Lessons from the #MeToo Wave

    Erica Flores provides insight on the #metoo movement with BusinessWest

    As 2017 winds to a close, society continues to be rocked by the Harvey Weinstein scandal, the #MeToo movement, and the unending torrent of allegations against prominent and powerful men. We find ourselves wondering what happened. Or, more importantly, how this has been going on for so long, seemingly undetected. But sexual harassment isn’t a new problem. And it’s not a problem that went away and is just now returning. No, sexual harassment has always existed, in one form or another. After the Mad Men era, perhaps it became a bit more taboo, and less an accepted norm, but it did not go away. So why now?
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  • timothy-f-murphy

    Arbitration frustration: choking on SJC’s decision to uphold officer’s reinstatement

    Timothy Murphy discusses a recent decision involving the downside of arbitration

    One of the most common features of collective bargaining agreements is the right to have an independent arbitrator decide whether an employee was disciplined for “just cause.” That right is a “game changer” because giving a third-party arbitrator the last word on employee discipline is a considerable check on an employer’s authority to enforce its rules of conduct. In 2015, we reported on a trial court’s decision in a case involving arbitration (see “Standoff between city and cop shows downside of arbitration” on pg. 4 of our September 2015 issue). Now we have the benefit of a decision from Massachusetts’ highest court.
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  • john-s-gannon

    Sexual harassment in the workplace: What crosses the line?

    John Gannon talks to WWLP about workplace sexual harassment scandals

    It’s an announcement that shocked millions of viewers across the country. Today Show Host Matt Lauer was fired by NBC News Wednesday, making him the second morning television show personality to lose his job this past week over alleged sexual misconduct in the workplace.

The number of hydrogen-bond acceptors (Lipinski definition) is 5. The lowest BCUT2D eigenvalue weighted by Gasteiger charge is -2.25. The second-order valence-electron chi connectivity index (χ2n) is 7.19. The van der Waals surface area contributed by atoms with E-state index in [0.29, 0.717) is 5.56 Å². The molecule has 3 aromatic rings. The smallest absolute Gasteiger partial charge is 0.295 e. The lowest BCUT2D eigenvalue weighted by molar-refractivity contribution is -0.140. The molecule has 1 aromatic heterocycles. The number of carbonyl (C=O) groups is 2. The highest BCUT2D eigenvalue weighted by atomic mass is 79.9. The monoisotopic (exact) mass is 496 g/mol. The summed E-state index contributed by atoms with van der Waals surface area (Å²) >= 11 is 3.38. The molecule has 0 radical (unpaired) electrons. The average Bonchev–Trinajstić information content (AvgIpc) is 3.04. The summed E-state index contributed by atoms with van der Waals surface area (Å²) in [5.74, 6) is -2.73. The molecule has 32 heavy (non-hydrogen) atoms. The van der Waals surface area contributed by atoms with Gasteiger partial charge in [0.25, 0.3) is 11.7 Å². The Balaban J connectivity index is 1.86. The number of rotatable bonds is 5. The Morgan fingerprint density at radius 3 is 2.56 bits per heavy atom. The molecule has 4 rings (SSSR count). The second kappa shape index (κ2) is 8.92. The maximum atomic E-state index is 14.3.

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  • kimberly-a-klimczuk

    False assumptions, ill-advised questions just a few hiring hazards to avoid

    Kimberly Klimczuk offers guidance on avoiding hiring pitfalls

    Ever finish interviewing a job candidate and wonder if you’ve asked enough questions—or maybe asked too many? Worse, do you wonder what problematic questions others involved in the hiring process may have asked? The human resources department probably trains managers on the do’s and don’ts of interviewing, but in spite of that training, hiring managers sometimes delve into areas that can expose employers to discrimination claims.
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  • timothy-f-murphy

    Girl Scouts Announce Winners of ToGetHerThere Awards

    Timothy Murphy wins 'Man Enough to Be a Girl Scout' award

    Girl Scouts of Central and Western Massachusetts (GSCWM) announced the recipients of the inaugural ToGetHerThere Awards. The five award recipients have a shared vision of creating a culture of creativity and caring, where young women feel confident in their ability to work hard, dream big, and face with courage any obstacle that stands in the way of making their dreams come true. The winners have affected hundreds of lives and serve as role models for other organizations grappling with how to support underserved members in their communities.
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  • marylou-fabbo

    Foreign Affairs – There’s No Better Time Than Now to Audit Your I-9s (07-30-17)

    Marylou Fabbo discusses auditing I-9’s in Healthcare News

    Although a new version of the Form I-9 became mandatory only earlier this year, on July 17, 2017, the U.S. Citizenship and Immigration Services issued yet another revised Form I-9. On Sept. 18, 2017, use of the new Form I-9 will be mandatory, but employers who want to do so can start using it now. For many companies, a new I-9 presents a new opportunity to make an I-9 error, and those errors can be costly.
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  • erica-e-flores

    1st Circuit: ADA leave requests must be reasonable on their face (08-23-17)

    Erica Flores explores a court decision that could impact employee leave requests